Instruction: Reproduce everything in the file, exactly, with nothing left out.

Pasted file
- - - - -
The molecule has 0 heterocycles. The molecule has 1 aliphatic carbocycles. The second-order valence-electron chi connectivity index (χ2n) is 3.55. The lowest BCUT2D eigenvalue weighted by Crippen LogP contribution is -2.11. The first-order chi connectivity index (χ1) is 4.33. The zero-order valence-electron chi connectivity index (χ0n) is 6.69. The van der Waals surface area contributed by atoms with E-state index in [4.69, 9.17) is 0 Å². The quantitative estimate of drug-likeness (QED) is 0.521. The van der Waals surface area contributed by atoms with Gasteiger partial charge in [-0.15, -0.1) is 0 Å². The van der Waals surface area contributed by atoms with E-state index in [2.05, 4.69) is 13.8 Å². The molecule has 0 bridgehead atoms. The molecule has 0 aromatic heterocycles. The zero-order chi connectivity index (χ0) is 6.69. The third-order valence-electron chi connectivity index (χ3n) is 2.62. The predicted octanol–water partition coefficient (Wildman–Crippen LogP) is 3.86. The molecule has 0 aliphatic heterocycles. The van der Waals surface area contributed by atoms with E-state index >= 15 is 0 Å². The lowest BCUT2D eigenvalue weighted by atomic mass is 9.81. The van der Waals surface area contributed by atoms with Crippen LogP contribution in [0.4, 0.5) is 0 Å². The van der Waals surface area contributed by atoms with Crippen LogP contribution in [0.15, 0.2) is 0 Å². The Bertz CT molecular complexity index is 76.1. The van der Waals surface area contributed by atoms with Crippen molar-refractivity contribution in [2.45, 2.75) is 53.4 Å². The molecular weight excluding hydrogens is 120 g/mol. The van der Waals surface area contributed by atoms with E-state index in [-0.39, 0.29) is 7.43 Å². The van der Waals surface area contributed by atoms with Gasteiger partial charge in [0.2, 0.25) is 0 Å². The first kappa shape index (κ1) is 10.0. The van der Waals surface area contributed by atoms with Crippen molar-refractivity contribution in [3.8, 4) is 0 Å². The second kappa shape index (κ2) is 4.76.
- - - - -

The molecule has 0 heterocycles. The molecule has 1 aliphatic carbocycles. The second-order valence-electron chi connectivity index (χ2n) is 3.55. The lowest BCUT2D eigenvalue weighted by Crippen LogP contribution is -2.11. The first-order chi connectivity index (χ1) is 4.33. The zero-order valence-electron chi connectivity index (χ0n) is 6.69. The van der Waals surface area contributed by atoms with E-state index in [4.69, 9.17) is 0 Å². The quantitative estimate of drug-likeness (QED) is 0.521. The van der Waals surface area contributed by atoms with Gasteiger partial charge in [-0.15, -0.1) is 0 Å². The van der Waals surface area contributed by atoms with E-state index in [2.05, 4.69) is 13.8 Å². The molecule has 0 bridgehead atoms. The molecule has 0 aromatic heterocycles. The zero-order chi connectivity index (χ0) is 6.69. The third-order valence-electron chi connectivity index (χ3n) is 2.62. The predicted octanol–water partition coefficient (Wildman–Crippen LogP) is 3.86. The molecule has 0 aliphatic heterocycles. The van der Waals surface area contributed by atoms with E-state index >= 15 is 0 Å². The lowest BCUT2D eigenvalue weighted by atomic mass is 9.81. The van der Waals surface area contributed by atoms with Crippen LogP contribution in [0.4, 0.5) is 0 Å². The van der Waals surface area contributed by atoms with Crippen LogP contribution in [0.15, 0.2) is 0 Å². The Bertz CT molecular complexity index is 76.1. The van der Waals surface area contributed by atoms with Crippen molar-refractivity contribution in [2.45, 2.75) is 53.4 Å². The molecular weight excluding hydrogens is 120 g/mol. The van der Waals surface area contributed by atoms with E-state index in [-0.39, 0.29) is 7.43 Å². The van der Waals surface area contributed by atoms with Gasteiger partial charge in [0.2, 0.25) is 0 Å². The first kappa shape index (κ1) is 10.0. The van der Waals surface area contributed by atoms with Crippen molar-refractivity contribution in [3.8, 4) is 0 Å². The second kappa shape index (κ2) is 4.76.